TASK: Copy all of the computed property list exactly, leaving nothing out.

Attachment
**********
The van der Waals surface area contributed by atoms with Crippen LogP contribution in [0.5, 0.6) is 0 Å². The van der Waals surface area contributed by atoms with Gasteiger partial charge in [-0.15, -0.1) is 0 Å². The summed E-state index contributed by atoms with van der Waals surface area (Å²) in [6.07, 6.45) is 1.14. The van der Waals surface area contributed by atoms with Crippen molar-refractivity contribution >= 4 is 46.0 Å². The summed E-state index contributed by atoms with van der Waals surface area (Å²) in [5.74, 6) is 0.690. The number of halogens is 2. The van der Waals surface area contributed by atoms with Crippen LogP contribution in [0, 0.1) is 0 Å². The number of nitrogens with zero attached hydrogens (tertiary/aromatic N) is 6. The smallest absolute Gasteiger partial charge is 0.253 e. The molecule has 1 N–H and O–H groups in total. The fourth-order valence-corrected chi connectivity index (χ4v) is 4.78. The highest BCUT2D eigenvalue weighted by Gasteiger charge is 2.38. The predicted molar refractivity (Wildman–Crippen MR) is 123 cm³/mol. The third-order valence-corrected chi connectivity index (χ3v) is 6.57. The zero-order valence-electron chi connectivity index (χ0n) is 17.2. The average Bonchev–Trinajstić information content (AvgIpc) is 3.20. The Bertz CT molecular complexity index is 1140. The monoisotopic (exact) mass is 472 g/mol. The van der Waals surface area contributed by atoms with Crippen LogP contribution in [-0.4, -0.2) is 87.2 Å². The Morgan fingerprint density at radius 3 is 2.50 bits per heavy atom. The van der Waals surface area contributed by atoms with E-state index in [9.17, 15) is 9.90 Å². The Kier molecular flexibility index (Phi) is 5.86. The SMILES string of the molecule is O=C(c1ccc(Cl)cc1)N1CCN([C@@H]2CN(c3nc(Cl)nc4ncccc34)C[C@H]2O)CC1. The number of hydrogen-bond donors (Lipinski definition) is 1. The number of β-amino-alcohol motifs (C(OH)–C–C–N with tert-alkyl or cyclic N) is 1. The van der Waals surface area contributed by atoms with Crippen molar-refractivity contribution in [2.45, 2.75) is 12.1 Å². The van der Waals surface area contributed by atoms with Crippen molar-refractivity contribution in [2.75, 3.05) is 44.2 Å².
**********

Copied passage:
The van der Waals surface area contributed by atoms with Crippen LogP contribution in [0.5, 0.6) is 0 Å². The van der Waals surface area contributed by atoms with Gasteiger partial charge in [-0.15, -0.1) is 0 Å². The summed E-state index contributed by atoms with van der Waals surface area (Å²) in [6.07, 6.45) is 1.14. The van der Waals surface area contributed by atoms with Crippen molar-refractivity contribution >= 4 is 46.0 Å². The summed E-state index contributed by atoms with van der Waals surface area (Å²) in [5.74, 6) is 0.690. The number of halogens is 2. The van der Waals surface area contributed by atoms with Crippen LogP contribution in [0, 0.1) is 0 Å². The number of nitrogens with zero attached hydrogens (tertiary/aromatic N) is 6. The smallest absolute Gasteiger partial charge is 0.253 e. The molecule has 1 N–H and O–H groups in total. The fourth-order valence-corrected chi connectivity index (χ4v) is 4.78. The highest BCUT2D eigenvalue weighted by Gasteiger charge is 2.38. The predicted molar refractivity (Wildman–Crippen MR) is 123 cm³/mol. The third-order valence-corrected chi connectivity index (χ3v) is 6.57. The zero-order valence-electron chi connectivity index (χ0n) is 17.2. The average Bonchev–Trinajstić information content (AvgIpc) is 3.20. The Bertz CT molecular complexity index is 1140. The monoisotopic (exact) mass is 472 g/mol. The van der Waals surface area contributed by atoms with Crippen LogP contribution in [-0.4, -0.2) is 87.2 Å². The Morgan fingerprint density at radius 3 is 2.50 bits per heavy atom. The van der Waals surface area contributed by atoms with E-state index in [9.17, 15) is 9.90 Å². The Kier molecular flexibility index (Phi) is 5.86. The SMILES string of the molecule is O=C(c1ccc(Cl)cc1)N1CCN([C@@H]2CN(c3nc(Cl)nc4ncccc34)C[C@H]2O)CC1. The number of hydrogen-bond donors (Lipinski definition) is 1. The number of β-amino-alcohol motifs (C(OH)–C–C–N with tert-alkyl or cyclic N) is 1. The van der Waals surface area contributed by atoms with Crippen molar-refractivity contribution in [2.45, 2.75) is 12.1 Å². The van der Waals surface area contributed by atoms with Crippen molar-refractivity contribution in [2.75, 3.05) is 44.2 Å².